A neuroscientist who spent his scientific career studying how connections between brain cells form — and who currently helps form connections between researchers studying autism — has been appointed a visiting professor at Rockefeller University. Fischbach, the second visiting professor to be named since the formal visitors program began last fall, will divide his time between the university’s campus and his office at The Simons Foundation, where he has served as scientific director of the foundation’s Autism Research Initiative since early 2006.
Fischbach, who received his M.D. from Cornell University Medical School in 1962, has worked for much of his career on synapses, the connections between nerve cells through which information and instructions are passed during perception, thought and locomotion. He was the first to pioneer the use of nerve cell cultures in order to study developing synapses in laboratory conditions, and his work led to the characterization of many of the biochemical, electrophysiological and molecular mechanisms by which they function. His more recent work has been on neurotrophic factors that influence synaptic efficacy and nerve cell survival.
Over the last four decades he has held faculty positions at the National Institutes of Health, Harvard Medical School, Washington University School of Medicine and Columbia University Medical Center. In addition to his research, Fischbach served as chair of the department of neurobiology at Washington University and at Harvard Medical School, as director of the National Institute of Neurological Disorders and Stroke and, from 2001 to 2006, as Columbia’s executive vice president for health and biomedical sciences and dean of the faculties of medicine. Since stepping down from the last position he has been eager to reimmerse himself full-time in big-picture thinking about science.
For the past two years, Fischbach has overseen the autism program at the Simons Foundation, a philanthropy founded by mathematician and hedge fund manager Jim Simons and his wife Marilyn, The Simons Foundation has awarded $130 million over five years to researchers studying autism. Recent awards have focused on understanding the complex genetics of autism; in its biggest project, about 100 researchers at 13 universities are interviewing families and collecting blood samples in an effort to identify genetic factors that may enhance the risk of the disease. Other investigators are focused on the neuroscience of autism and on data analysis.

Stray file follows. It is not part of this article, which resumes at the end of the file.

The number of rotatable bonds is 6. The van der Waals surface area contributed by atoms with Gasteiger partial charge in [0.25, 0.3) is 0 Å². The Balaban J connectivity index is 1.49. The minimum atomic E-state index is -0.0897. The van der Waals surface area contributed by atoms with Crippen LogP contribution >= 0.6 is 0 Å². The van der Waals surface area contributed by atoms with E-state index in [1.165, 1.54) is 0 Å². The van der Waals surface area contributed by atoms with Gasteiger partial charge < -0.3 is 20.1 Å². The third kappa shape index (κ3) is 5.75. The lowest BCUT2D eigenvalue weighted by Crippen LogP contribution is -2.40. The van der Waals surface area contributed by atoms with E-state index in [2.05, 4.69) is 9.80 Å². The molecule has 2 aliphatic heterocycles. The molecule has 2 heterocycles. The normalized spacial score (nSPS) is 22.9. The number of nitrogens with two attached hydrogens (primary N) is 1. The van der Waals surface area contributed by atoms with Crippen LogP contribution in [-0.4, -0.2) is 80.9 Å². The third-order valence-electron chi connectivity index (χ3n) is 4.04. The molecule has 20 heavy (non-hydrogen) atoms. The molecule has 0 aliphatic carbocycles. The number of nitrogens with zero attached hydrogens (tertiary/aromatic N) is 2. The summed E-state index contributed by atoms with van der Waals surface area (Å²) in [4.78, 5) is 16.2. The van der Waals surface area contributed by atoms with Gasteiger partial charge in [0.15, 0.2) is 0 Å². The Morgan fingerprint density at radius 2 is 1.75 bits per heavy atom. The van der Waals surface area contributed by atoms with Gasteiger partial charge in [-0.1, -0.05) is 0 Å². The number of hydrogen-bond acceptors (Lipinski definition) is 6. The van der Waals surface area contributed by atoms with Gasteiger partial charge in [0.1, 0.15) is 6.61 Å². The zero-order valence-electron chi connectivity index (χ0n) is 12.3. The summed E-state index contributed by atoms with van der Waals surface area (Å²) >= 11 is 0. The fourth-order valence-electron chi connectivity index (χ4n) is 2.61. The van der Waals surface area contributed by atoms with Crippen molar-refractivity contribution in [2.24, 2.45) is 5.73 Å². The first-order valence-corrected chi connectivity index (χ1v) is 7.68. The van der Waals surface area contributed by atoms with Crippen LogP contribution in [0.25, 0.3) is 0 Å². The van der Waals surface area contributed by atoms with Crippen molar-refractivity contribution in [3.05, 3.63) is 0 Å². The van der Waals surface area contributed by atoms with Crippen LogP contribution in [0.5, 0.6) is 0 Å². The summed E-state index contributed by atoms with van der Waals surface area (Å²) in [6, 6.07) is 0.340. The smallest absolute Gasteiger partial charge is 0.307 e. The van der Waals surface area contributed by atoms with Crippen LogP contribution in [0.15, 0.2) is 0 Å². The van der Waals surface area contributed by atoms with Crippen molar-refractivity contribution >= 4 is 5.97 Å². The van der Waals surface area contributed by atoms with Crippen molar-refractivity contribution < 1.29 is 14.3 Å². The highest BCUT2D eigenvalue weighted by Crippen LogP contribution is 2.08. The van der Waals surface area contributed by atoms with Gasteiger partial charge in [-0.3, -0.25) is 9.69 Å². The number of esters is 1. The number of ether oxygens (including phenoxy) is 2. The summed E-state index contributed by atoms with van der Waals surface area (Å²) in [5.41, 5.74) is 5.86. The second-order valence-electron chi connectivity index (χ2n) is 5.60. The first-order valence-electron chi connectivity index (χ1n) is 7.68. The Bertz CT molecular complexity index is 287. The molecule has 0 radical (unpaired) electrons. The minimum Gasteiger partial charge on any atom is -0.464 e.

“Autism is not like other brain disorders — there are no molecules to target and the mutations involved are complex,” says Fischbach. “In order to learn more about it, we need scientists to think about the brain from many different angles. We need mathematicians, engineers, chemists and neuroscientists to approach the problems from their unique perspectives and share their findings.” As a condition of accepting Simons grants, researchers must agree to share data and other resources and attend regular interactive workshops.
“What’s exciting about Rockefeller is that the faculty here are already thinking in broad ways and focusing on big problems,” says Fischbach. “There’s a lot of activity in terms of applying math and physics to all aspects of neurology. I’m looking forward to engaging with the community, taking part in discussions and helping contribute to the academic life of Rockefeller. I may even do some experiments.”
“Gerry has spent his career working on synapses, but he’s always asked broad questions. He wants to know how synapses form and how they function, but also how they interact with muscles, what happens when they fail, and how they account for behavior and social interactions,” says Paul Nurse, Rockefeller University’s president. “As an administrator, he’s worked hard to bring scientists together across disciplines.”
Fischbach will continue at The Simons Foundation while at Rockefeller and will also maintain his small lab at Columbia, from which he is on leave.